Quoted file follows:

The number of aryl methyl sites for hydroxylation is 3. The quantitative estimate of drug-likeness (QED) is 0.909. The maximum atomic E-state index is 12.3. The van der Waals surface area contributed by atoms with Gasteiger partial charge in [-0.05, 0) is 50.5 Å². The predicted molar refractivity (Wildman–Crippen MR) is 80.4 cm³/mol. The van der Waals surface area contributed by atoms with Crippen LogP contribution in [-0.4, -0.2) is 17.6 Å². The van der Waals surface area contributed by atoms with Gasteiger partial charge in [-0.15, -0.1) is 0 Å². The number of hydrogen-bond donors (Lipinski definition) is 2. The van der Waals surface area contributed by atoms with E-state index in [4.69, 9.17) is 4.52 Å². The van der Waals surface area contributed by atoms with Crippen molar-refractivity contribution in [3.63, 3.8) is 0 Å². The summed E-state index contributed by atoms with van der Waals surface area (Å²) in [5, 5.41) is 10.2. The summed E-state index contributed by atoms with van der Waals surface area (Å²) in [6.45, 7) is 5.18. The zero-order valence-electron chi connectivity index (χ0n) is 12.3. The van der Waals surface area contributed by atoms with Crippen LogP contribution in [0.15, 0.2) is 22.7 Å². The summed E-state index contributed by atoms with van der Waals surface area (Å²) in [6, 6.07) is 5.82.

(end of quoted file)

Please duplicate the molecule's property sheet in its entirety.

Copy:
The number of aryl methyl sites for hydroxylation is 3. The quantitative estimate of drug-likeness (QED) is 0.909. The maximum atomic E-state index is 12.3. The van der Waals surface area contributed by atoms with Gasteiger partial charge in [-0.05, 0) is 50.5 Å². The predicted molar refractivity (Wildman–Crippen MR) is 80.4 cm³/mol. The van der Waals surface area contributed by atoms with Crippen LogP contribution in [-0.4, -0.2) is 17.6 Å². The van der Waals surface area contributed by atoms with Gasteiger partial charge in [-0.15, -0.1) is 0 Å². The number of hydrogen-bond donors (Lipinski definition) is 2. The van der Waals surface area contributed by atoms with E-state index in [4.69, 9.17) is 4.52 Å². The van der Waals surface area contributed by atoms with Crippen molar-refractivity contribution in [3.63, 3.8) is 0 Å². The summed E-state index contributed by atoms with van der Waals surface area (Å²) in [5, 5.41) is 10.2. The summed E-state index contributed by atoms with van der Waals surface area (Å²) in [6.45, 7) is 5.18. The zero-order valence-electron chi connectivity index (χ0n) is 12.3. The van der Waals surface area contributed by atoms with Crippen LogP contribution in [0.15, 0.2) is 22.7 Å². The summed E-state index contributed by atoms with van der Waals surface area (Å²) in [6, 6.07) is 5.82.